About 10 parents, staff and student advocates lambasted Yosemite Unified School District trustees and newly hired Superintendent, Dr. Cecilia Greenberg, at Monday’s board meeting attended by about 100 people.
A common theme of frustration, anger and anxiety was shared by the speakers along with a call for more transparency and better communication from Greenberg and the board.
Yosemite Union Teacher’s Association President Gina Hansen-Sedor said she is concerned about the district spending money on new positions, special projects and outside agencies, and that the board of trustees are approving such items without reason.
Prior to the meeting, Hansen-Sedor said the process has begun on potentially recalling all five of the district’s trustees due to that lack of transparency, poor leadership by the district’s new superintendent, and continued financial concerns she said haven’t been addressed.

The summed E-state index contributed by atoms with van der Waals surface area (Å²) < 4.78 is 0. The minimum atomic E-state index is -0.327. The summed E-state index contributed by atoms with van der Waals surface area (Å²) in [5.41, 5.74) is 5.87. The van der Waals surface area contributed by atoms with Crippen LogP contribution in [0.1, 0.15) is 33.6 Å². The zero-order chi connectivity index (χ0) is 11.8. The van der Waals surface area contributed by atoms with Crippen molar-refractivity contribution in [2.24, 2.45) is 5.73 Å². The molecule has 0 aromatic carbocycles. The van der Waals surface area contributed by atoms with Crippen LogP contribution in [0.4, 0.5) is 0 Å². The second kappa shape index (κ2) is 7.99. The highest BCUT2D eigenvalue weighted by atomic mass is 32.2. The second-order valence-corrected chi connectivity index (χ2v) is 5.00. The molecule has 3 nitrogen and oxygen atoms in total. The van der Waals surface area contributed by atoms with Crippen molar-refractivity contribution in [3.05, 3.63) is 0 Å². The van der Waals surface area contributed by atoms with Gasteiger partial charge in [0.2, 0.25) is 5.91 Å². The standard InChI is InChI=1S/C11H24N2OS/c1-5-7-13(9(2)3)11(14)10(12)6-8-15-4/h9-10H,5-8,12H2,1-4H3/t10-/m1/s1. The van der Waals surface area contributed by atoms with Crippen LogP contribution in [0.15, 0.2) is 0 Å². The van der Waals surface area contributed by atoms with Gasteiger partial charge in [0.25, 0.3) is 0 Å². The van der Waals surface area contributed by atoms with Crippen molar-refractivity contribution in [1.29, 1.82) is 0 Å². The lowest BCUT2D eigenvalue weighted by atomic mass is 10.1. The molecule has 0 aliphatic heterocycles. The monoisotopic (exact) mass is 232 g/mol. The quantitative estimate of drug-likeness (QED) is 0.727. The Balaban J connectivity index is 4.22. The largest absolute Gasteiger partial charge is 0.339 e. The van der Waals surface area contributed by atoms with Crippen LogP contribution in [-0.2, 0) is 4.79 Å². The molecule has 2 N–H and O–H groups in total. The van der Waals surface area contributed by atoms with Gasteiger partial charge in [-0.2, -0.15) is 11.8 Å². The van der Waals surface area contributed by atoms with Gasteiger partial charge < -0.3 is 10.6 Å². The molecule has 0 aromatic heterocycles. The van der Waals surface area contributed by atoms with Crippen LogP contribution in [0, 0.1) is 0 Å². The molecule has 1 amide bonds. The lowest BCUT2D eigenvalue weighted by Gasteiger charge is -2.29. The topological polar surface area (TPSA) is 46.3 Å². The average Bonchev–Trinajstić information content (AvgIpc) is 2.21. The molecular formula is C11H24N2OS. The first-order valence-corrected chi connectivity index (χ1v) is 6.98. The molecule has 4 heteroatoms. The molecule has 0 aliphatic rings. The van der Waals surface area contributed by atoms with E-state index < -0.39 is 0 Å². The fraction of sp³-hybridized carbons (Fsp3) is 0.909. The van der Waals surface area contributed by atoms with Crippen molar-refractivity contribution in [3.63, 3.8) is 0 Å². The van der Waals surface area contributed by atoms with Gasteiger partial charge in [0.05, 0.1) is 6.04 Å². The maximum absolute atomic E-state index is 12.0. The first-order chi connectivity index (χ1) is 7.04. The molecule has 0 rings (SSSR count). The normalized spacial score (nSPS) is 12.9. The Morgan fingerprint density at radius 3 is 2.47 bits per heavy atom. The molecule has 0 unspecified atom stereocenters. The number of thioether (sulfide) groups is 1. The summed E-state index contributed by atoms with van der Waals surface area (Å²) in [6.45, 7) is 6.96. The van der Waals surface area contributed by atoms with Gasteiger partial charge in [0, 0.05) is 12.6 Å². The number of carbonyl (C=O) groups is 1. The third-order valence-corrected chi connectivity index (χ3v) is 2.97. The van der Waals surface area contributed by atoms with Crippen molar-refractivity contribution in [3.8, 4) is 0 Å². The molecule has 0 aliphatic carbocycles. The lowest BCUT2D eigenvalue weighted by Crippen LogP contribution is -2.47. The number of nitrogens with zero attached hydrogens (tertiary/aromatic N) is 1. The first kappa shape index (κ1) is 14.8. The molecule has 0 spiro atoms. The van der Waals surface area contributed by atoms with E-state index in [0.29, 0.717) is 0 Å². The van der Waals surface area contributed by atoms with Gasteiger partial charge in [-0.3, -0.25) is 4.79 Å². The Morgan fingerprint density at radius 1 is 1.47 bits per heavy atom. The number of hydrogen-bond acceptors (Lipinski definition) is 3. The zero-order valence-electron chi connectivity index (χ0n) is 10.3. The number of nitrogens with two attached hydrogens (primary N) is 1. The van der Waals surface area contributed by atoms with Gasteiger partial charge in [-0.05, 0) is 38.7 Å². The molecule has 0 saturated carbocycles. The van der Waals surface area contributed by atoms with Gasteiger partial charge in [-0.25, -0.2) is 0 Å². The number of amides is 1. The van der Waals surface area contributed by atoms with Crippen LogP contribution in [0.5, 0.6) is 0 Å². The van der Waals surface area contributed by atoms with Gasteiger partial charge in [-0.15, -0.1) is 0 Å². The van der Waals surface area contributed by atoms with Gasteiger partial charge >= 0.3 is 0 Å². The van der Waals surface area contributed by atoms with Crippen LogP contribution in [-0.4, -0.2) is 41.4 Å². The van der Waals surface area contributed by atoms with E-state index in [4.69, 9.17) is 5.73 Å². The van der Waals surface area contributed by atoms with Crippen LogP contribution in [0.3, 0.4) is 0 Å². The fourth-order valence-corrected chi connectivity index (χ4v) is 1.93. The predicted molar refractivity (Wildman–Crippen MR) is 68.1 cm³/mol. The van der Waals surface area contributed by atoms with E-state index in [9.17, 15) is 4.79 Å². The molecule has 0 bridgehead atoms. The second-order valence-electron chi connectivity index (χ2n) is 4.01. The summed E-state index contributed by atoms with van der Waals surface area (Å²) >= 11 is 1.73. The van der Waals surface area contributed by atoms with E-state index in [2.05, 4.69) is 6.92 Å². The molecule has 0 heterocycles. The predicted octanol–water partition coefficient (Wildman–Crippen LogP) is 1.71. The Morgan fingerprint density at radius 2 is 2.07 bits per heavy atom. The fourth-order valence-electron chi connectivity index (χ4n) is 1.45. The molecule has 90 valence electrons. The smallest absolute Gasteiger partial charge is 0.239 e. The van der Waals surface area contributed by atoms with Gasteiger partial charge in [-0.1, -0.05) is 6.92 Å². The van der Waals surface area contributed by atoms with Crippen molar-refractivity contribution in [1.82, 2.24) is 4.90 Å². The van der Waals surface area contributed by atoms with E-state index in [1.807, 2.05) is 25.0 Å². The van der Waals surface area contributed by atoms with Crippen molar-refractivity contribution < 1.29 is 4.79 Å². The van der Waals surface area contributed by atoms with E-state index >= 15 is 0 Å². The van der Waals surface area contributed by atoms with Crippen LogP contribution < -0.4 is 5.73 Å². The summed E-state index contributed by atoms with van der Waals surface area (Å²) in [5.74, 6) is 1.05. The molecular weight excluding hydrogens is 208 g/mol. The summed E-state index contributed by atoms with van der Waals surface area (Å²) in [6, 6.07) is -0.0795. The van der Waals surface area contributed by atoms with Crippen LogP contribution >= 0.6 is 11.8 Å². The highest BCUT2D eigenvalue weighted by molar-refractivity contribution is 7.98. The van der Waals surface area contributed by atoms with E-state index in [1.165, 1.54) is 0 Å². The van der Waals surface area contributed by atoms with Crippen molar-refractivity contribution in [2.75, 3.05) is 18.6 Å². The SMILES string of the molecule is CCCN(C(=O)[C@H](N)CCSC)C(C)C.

Greenberg has arranged for Fiscal Crises and Management Assistance Team (FCMAT), a government agency established to assist school districts on financial and other matters, to come to the district the week of Oct. 3, to conduct an audit and make recommendations concerning the district’s finances.
Tony Misner, who has been an adult education teacher in the district for more than 25 years, made a strong statement about the frustrations of the entire teaching staff in the district with regards to staffing changes, and the refusal of the board members and superintendent to address the concerns that have been voiced since the beginning of the school year.
“What you are hearing tonight is the frustration of the staff and parents with the board,” Misner said. “ All we want is to be able to teach our students in a healthy and safe environment. Remember, you are our elected officials and she (Greenberg) works for you, you do not work for her.”
“I submit we have a recall vote and we re-elect (board members),” said Nathan Nielsen, a parent with two children enrolled in the district. He challenged those in attendance to “put our rights and freedoms into practice and that’s going to cost us something . . . You have failed the community,” he sternly told board members.
The current board is currently made up of President Christine Wilder, Tammy Loveland, Monika Moulin, Joe Smith, and John Reynolds. Smith was absent from the meeting.